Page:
During Allergy Awareness Week (26-30 April 2021) we published our first podcast episode.
In this video Rachel Ward, IFST's Scientific Policy Director and Deborah Kendale, IFST's Business Development Director discuss the current UK and EU legislation in place to help prevent the risk of allergic reactions. They also explain the new allergen labelling requirements that will apply from 1 October 2021.
RACHEL WARD: Hello everyone, I’m Rachel Ward, Scientific Policy Director
DEBORAH KENDALE: and I’m Deborah Kendale, Business Development Director at IFST.
DEBORAH KENDALE: Within this discussion, we aim to help businesses and consumers understand how food allergies arise, the current UK and EU legislation to help prevent risk of allergic reactions and the new allergen labelling requirements that will apply from 1 October 2021. We hope you find this conversation insightful and interesting.
DEBORAH KENDALE: Twenty-twenty-one comes with vital changes in allergy legislation, particularly with the implementation of Natasha’s Law coming into action on 1 October 2021.
Before we explain the existing food labelling laws and incoming laws, Rachel will take us through the different types of food hypersensitivity and how they occur.
RACHEL WARD: Did you know that food hypersensitivity can be split into two types?
1.Food allergy and
Food allergy is a hypersensitive reaction to a food which is triggered by the immune system.
•Hypersensitive reactions involving Immunoglobulin-E antibodies cause allergic reactions to milk, peanut, soya, or eggs.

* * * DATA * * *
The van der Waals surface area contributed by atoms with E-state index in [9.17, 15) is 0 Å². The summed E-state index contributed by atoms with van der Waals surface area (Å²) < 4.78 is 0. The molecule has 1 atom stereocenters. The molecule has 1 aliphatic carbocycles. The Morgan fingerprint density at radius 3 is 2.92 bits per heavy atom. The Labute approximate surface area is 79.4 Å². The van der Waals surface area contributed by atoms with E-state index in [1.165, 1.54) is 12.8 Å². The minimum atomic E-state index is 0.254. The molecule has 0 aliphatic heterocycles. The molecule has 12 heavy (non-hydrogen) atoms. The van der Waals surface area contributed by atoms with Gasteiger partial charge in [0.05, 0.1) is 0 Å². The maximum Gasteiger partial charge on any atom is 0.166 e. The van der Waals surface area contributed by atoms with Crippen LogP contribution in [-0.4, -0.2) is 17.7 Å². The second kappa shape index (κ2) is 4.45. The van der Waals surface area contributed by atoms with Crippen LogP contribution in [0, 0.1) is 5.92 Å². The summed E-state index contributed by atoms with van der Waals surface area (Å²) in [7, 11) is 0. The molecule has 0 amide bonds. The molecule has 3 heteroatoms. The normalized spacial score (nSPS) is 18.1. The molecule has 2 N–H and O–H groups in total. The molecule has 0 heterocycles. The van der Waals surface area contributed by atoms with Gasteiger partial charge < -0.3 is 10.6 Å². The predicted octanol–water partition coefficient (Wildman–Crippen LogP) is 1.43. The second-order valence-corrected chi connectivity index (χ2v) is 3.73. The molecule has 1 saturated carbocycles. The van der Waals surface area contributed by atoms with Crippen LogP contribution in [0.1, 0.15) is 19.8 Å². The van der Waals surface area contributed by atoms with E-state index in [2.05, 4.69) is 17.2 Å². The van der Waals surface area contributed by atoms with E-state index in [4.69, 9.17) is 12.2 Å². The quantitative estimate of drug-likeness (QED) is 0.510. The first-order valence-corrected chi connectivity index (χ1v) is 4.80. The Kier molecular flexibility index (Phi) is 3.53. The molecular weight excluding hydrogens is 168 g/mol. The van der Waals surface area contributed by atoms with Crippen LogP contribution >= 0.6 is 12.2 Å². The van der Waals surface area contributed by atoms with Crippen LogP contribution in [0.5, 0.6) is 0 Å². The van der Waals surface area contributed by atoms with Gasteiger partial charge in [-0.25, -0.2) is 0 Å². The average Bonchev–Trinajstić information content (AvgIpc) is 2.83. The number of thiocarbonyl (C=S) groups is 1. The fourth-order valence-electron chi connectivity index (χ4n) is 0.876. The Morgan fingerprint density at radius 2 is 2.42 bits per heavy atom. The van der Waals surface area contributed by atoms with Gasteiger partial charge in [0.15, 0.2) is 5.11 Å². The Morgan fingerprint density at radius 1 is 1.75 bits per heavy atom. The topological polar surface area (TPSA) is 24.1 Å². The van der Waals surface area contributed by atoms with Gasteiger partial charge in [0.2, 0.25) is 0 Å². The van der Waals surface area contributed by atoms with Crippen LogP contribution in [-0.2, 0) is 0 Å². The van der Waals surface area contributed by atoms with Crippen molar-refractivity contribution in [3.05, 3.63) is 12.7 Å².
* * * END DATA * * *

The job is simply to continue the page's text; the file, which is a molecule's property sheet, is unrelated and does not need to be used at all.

•Hypersensitive reactions involving non-Immunoglobulin-E antibodies cause gluten hypersensitivity or coeliac disease.
Whereas, food intolerance, also known as non-allergic food hypersensitivity, includes a range of reactions where people can have difficulty in digesting certain foods, for example lactose intolerance which occurs when a person’s body does not produce enough lactase enzyme to digest lactose when dairy products are consumed.
DEBORAH KENDALE: Thanks for the explanation of the types of food hypersensitivities, Rachel. If a person has a food hypersensitivity, for example to nuts, what physical symptoms can they experience?
RACHEL WARD: If a person consumes a certain food to which they have an Immunoglobulin-E mediated immune hypersensitivity to, they may experience adverse reactions ranging from mild tingling sensations or swelling, to vomiting and diarrhoea or wheeze. These symptoms can progress rapidly into symptoms that are potentially serious or even life-threatening such as breathing restrictions, aggravation of asthma, dizziness, collapse, shock and in some cases death. Symptoms of food allergy begin shortly after ingestion of the food (a few minutes to an hour or so).
DEBORAH KENDALE: Does this also occur for those diagnosed with coeliac disease?